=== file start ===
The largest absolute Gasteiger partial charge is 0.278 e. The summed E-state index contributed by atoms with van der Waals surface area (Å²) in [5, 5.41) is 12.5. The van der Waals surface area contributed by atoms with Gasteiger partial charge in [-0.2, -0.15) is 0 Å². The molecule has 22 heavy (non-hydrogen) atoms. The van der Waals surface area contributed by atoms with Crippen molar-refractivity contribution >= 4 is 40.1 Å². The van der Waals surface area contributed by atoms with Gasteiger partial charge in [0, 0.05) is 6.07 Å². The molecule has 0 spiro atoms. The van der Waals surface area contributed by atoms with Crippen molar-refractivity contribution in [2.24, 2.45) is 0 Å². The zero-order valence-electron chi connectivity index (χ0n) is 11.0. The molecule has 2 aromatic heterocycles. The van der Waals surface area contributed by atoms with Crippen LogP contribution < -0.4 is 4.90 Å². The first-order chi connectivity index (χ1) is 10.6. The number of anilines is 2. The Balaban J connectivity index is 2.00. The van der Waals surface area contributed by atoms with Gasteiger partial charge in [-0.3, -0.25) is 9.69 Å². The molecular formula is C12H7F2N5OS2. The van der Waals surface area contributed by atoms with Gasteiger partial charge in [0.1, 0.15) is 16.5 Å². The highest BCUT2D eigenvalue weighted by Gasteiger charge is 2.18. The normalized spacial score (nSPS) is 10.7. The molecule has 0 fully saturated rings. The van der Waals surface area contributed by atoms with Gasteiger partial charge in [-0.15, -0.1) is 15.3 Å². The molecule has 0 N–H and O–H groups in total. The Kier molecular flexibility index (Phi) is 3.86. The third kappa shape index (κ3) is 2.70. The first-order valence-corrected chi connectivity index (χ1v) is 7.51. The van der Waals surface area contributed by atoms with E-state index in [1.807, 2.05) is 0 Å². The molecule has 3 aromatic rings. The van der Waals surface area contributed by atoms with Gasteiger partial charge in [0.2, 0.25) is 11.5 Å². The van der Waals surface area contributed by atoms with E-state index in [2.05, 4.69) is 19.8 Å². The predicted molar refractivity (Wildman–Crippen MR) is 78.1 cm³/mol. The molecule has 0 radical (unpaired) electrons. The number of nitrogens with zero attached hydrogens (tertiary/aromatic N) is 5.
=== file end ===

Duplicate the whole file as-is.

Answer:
The largest absolute Gasteiger partial charge is 0.278 e. The summed E-state index contributed by atoms with van der Waals surface area (Å²) in [5, 5.41) is 12.5. The van der Waals surface area contributed by atoms with Gasteiger partial charge in [-0.2, -0.15) is 0 Å². The molecule has 22 heavy (non-hydrogen) atoms. The van der Waals surface area contributed by atoms with Crippen molar-refractivity contribution >= 4 is 40.1 Å². The van der Waals surface area contributed by atoms with Gasteiger partial charge in [0, 0.05) is 6.07 Å². The molecule has 0 spiro atoms. The van der Waals surface area contributed by atoms with Crippen molar-refractivity contribution in [2.24, 2.45) is 0 Å². The zero-order valence-electron chi connectivity index (χ0n) is 11.0. The molecule has 2 aromatic heterocycles. The van der Waals surface area contributed by atoms with Crippen LogP contribution < -0.4 is 4.90 Å². The first-order chi connectivity index (χ1) is 10.6. The number of anilines is 2. The Balaban J connectivity index is 2.00. The van der Waals surface area contributed by atoms with Gasteiger partial charge in [-0.3, -0.25) is 9.69 Å². The molecular formula is C12H7F2N5OS2. The van der Waals surface area contributed by atoms with Gasteiger partial charge in [0.1, 0.15) is 16.5 Å². The highest BCUT2D eigenvalue weighted by Gasteiger charge is 2.18. The normalized spacial score (nSPS) is 10.7. The molecule has 0 fully saturated rings. The van der Waals surface area contributed by atoms with Gasteiger partial charge in [-0.15, -0.1) is 15.3 Å². The molecule has 0 N–H and O–H groups in total. The Kier molecular flexibility index (Phi) is 3.86. The third kappa shape index (κ3) is 2.70. The first-order valence-corrected chi connectivity index (χ1v) is 7.51. The van der Waals surface area contributed by atoms with E-state index in [1.807, 2.05) is 0 Å². The molecule has 3 aromatic rings. The van der Waals surface area contributed by atoms with Gasteiger partial charge in [0.2, 0.25) is 11.5 Å². The van der Waals surface area contributed by atoms with E-state index in [2.05, 4.69) is 19.8 Å². The predicted molar refractivity (Wildman–Crippen MR) is 78.1 cm³/mol. The molecule has 0 radical (unpaired) electrons. The number of nitrogens with zero attached hydrogens (tertiary/aromatic N) is 5.